34.  Clearly RSC will submit applications for planning permission and listed building consent in relation to each phase of their proposals. Currently applications are expected in May 2002 for The Other Place and in September 2002 for the main theatre. These applications will be subject to full public advertisement and consultation. All representations will be considered by the District Planning Authority before it forms a view on the proposals.


  35.  This paper sets out the District Council's response to the Select Committee's six questions. In summary the response is:

How does the Council view the redevelopment plans?

  36.  The District Council is actively working in partnership with the County Council, the RSC and others to develop a fully informed view on the RSC proposals and to prepare and take forward proposals for the adjoining public realm. Public consultation is an integral part of the approach. The District Council is not opposed to the principle of redevelopment but has set out a range of challenging and specific requirements that will need to be met if the RSC proposals are to be supported.

Is it necessary to virtually demolish the main theatre? Is the listed building worth preserving?

  37.   The need for demolition and the issue of preservation are interlinked. The case for the demolition of the main theatre will have to be considered as part of a comprehensive assessment against PPG15 and in the light of planning and listed building consent applications.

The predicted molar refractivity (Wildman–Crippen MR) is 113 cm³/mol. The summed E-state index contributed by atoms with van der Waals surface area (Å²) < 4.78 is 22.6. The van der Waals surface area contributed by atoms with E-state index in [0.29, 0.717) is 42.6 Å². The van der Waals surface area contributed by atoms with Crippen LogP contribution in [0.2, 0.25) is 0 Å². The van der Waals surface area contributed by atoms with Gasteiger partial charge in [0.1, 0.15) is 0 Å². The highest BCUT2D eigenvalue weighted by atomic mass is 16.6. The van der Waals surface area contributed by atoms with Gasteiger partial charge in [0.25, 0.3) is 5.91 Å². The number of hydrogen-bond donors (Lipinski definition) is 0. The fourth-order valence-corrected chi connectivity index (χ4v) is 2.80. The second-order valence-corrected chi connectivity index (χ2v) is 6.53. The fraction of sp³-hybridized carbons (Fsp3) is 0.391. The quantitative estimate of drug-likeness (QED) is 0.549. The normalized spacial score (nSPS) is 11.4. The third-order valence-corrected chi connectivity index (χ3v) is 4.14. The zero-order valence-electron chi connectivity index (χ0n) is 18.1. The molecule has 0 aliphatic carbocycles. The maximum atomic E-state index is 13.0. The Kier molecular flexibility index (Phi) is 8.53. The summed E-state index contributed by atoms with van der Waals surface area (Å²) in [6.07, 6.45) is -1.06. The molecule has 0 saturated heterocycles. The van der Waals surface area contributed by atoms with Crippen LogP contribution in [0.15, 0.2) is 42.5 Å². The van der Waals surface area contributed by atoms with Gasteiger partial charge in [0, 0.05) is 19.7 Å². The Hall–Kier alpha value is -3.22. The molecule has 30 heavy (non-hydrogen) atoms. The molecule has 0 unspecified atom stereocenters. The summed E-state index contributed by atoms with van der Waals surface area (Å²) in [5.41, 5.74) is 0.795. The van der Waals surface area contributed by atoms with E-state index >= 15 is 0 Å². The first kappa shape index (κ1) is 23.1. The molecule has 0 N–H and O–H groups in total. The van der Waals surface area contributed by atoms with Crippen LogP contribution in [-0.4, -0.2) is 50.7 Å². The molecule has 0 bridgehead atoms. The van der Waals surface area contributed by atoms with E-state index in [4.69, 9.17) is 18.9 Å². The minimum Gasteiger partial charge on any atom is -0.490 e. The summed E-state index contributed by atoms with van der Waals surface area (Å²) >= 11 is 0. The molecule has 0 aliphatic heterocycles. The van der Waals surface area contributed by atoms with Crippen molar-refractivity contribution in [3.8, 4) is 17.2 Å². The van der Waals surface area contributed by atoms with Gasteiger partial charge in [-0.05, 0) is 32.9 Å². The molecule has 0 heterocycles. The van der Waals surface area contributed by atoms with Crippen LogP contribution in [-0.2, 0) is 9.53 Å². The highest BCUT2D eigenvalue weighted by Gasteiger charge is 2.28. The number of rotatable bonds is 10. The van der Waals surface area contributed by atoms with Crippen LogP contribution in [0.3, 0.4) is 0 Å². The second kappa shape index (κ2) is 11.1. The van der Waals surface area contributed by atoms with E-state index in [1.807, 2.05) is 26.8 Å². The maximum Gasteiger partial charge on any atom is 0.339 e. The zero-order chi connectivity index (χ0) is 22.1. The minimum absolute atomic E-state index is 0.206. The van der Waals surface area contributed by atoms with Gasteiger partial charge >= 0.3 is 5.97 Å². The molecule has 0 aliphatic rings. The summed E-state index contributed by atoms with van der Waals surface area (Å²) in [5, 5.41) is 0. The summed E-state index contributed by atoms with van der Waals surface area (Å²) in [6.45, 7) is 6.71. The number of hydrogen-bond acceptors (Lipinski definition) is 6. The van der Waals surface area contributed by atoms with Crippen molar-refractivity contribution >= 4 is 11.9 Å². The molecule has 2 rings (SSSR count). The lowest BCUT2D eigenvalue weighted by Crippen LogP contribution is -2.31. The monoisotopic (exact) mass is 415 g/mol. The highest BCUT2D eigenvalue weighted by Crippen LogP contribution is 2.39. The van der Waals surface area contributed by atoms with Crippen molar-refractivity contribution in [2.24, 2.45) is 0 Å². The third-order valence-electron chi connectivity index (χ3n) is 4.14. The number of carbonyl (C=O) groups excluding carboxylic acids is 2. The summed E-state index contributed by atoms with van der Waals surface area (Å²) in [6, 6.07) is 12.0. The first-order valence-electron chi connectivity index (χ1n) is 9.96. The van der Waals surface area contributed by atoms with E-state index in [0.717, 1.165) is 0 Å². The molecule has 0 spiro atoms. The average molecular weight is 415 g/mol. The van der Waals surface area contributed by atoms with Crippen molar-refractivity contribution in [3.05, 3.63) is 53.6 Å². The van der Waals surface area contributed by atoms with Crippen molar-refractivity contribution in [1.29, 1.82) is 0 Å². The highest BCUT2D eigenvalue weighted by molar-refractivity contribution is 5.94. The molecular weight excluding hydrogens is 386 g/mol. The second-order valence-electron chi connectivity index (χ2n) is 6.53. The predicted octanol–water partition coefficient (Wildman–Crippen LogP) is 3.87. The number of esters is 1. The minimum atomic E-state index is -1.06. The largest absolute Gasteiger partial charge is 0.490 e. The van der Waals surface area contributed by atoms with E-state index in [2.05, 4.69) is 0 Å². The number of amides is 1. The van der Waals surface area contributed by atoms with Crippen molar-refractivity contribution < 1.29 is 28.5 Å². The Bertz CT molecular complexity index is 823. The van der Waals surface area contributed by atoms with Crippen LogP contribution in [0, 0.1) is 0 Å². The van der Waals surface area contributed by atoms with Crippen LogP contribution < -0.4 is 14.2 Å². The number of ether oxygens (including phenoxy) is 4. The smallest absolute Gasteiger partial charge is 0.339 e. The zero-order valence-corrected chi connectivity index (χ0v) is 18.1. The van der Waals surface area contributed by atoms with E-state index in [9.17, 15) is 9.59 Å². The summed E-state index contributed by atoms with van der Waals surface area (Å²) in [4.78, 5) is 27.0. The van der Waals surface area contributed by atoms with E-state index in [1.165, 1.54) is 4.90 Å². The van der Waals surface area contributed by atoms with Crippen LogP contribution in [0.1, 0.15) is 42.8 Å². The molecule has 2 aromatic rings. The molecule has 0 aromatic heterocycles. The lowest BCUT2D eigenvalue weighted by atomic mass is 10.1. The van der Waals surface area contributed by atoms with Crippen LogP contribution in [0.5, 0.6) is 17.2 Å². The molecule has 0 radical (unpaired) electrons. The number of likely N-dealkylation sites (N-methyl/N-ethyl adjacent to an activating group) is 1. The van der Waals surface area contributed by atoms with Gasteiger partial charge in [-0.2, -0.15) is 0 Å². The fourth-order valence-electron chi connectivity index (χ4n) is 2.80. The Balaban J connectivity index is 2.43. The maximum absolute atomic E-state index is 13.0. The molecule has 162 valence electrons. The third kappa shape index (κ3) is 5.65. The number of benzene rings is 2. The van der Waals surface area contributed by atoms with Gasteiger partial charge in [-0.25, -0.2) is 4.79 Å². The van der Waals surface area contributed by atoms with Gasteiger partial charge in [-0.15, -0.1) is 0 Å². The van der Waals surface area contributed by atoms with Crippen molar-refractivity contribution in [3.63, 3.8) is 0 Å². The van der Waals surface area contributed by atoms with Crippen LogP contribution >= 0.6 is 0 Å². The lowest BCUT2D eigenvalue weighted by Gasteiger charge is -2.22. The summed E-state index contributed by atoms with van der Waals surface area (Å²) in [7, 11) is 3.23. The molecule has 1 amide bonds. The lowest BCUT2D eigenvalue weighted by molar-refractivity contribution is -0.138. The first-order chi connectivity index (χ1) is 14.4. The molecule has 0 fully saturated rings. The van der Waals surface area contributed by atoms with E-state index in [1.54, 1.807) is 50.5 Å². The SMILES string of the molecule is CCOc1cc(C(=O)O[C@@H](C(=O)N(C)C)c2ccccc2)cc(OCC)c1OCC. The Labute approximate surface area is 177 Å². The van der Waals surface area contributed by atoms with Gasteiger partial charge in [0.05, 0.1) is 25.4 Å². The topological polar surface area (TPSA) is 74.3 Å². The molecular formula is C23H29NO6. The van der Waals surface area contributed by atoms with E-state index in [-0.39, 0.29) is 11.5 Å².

How does the Council view the wider plans to create a theatre village?

  38.  The decision of the District Council to jointly commission and take forward the STAFS work illustrates that the authority accepts there is a strong case to actively pursue the wider plans which include a theatre village.

What participation has there been in developing the transport strategy?

  39.  The RSC transport strategy and the associated public realm work is still in the course of preparation and will be subject to public participation in due course. The overarching Transport Strategy in the Local Transport Plan has been subject to separate consultation processes carried out by the County Council. The Local Plan Review Strategy is currently subject to formal deposit.

What response has there been from the local community and how have local people been involved in the decision making process?

  40.  An effective consultation exercise has been carried out in connection with STAFS. A comprehensive programme of consultation is planned in relation to the proposed Master Plan for the waterfront area, the Local Plan Review and also in relation to the individual planning and listed building consent applications that will be submitted in due course.


  41.  The RSC proposals and the associated vision for the public realm represent an exceptional opportunity for Stratford-upon-Avon and the decisions that will need to be made will profoundly influence the future of the town, with far reaching implications for the regional and national economies. There is a great deal at stake, and yet a considerable opportunity to be seized. The Council is determined to secure the long-term future of the RSC and to protect and enhance the whole waterfront area. It wants to create a world class public realm with a strong identity built on the character and history of Stratford-upon-Avon. This vision depends upon a successful future for the RSC theatres in the town.

1 February 2002

previous page contents next page

House of Commons home page Parliament home page House of Lords home page search page enquiries index

© Parliamentary copyright 2002
Prepared 26 March 2002